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6 change management questions all leaders should ask their people.

To kick-off, a new process or learning something new, ask your people these 6 questions around change capability. This will give you the clarity to navigate your team through the change safely.

Søren Vasø
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How do you know where you should start, when you want your people to do new something new? Especially if you want your team to go through a big change, like changing processes, adopting a new framework, or alike.

What most leaders do is to give a presentation and then set up training. Because skills are mostly what we focus on when doing new things. We need to learn how to do it, right? And of course, that’s important. But I would argue that the journey starts in another place.

Before diving into training, we need to map out how our people look at the change at hand. Are we ready for this at all?

And to do that, we need to listen, instead of telling.

Mapping out the change capability for your team

By asking your team a small set of questions, you have a much stronger idea of where you are and what should be the first step. Because skill training is most likely not it. When you get the feedback, you’ll have clear insights into things you need to do before setting sail.

Here are 6 great questions to ask your people to map out your team’s change capability:

Change Capability Questions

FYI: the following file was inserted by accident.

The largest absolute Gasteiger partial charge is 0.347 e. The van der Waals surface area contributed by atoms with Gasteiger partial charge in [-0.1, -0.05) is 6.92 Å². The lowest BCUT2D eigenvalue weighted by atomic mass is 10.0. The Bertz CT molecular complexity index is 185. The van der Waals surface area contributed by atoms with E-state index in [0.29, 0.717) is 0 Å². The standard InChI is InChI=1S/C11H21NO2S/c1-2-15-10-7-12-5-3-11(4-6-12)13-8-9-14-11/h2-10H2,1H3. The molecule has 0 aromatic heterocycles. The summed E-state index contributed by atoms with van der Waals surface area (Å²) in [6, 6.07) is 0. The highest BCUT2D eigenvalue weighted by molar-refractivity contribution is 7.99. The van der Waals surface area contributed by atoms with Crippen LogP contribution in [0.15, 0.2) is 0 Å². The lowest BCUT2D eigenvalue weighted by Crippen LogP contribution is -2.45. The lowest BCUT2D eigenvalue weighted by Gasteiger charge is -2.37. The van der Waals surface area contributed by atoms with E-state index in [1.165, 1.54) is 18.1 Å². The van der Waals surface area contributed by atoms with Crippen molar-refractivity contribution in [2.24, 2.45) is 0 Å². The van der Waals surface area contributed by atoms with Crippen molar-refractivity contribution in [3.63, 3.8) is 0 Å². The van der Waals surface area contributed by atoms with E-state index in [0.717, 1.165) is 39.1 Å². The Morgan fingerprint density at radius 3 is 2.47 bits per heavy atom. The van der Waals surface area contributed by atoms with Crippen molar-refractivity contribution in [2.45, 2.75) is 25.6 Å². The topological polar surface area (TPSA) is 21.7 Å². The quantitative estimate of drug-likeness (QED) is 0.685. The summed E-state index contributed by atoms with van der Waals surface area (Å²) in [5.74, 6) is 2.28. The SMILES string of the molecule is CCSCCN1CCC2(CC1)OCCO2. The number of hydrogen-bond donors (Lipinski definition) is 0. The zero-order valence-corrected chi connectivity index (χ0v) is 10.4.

Here's how to navigate by the answers

— How clearly do you understand why we do this (Rate from 1 to 10)?
If people don’t clearly see why this is important, you probably don’t have shared enough vision around the change. And then they will resist it because it’s something new they don’t know why they should use their brainpower on.

— Is it clear what is expected from you (Rate from 1 to 10)?
Again is clarity in focus. We need our people to understand what their job is, in making this work. Otherwise, it’s easy to hope someone else solves it.

— What is going to be our biggest internal barriers to success?
This will tell you exactly what you need to do as your first job. Get rid of the biggest barriers your team has identified.

— How ready are we as an organization to do this change (1 to 10)?
You’ll get an idea of how the overall mindset is. And be ready; this could be pessimistic. When asked this question, it’s really easy to see all the problems ahead of you.

— What personal emotion is strongest regarding this change?
3 positive, 3 negative. This indicates the readiness of the team and gives you another navigational point on how to work with the mindset.

— What do you expect from your leaders?
Direct response to what you should be doing. If you live up to this, the team feels heard and the change will be easier.

Use the data to start the right place

All this gives you a better understanding of where the team is and how to navigate the change better. And I bet there will be some surprises in there.

Another great thing is involving people early and then acting on their input. It makes them feel more like a part of the project and to take ownership.

If you already are using Acadal, you can implement this directly in your sprints. There are also several discovery sprints on the marketplace already using this technic like the Digital Transformation Discovery.

Søren Vasø
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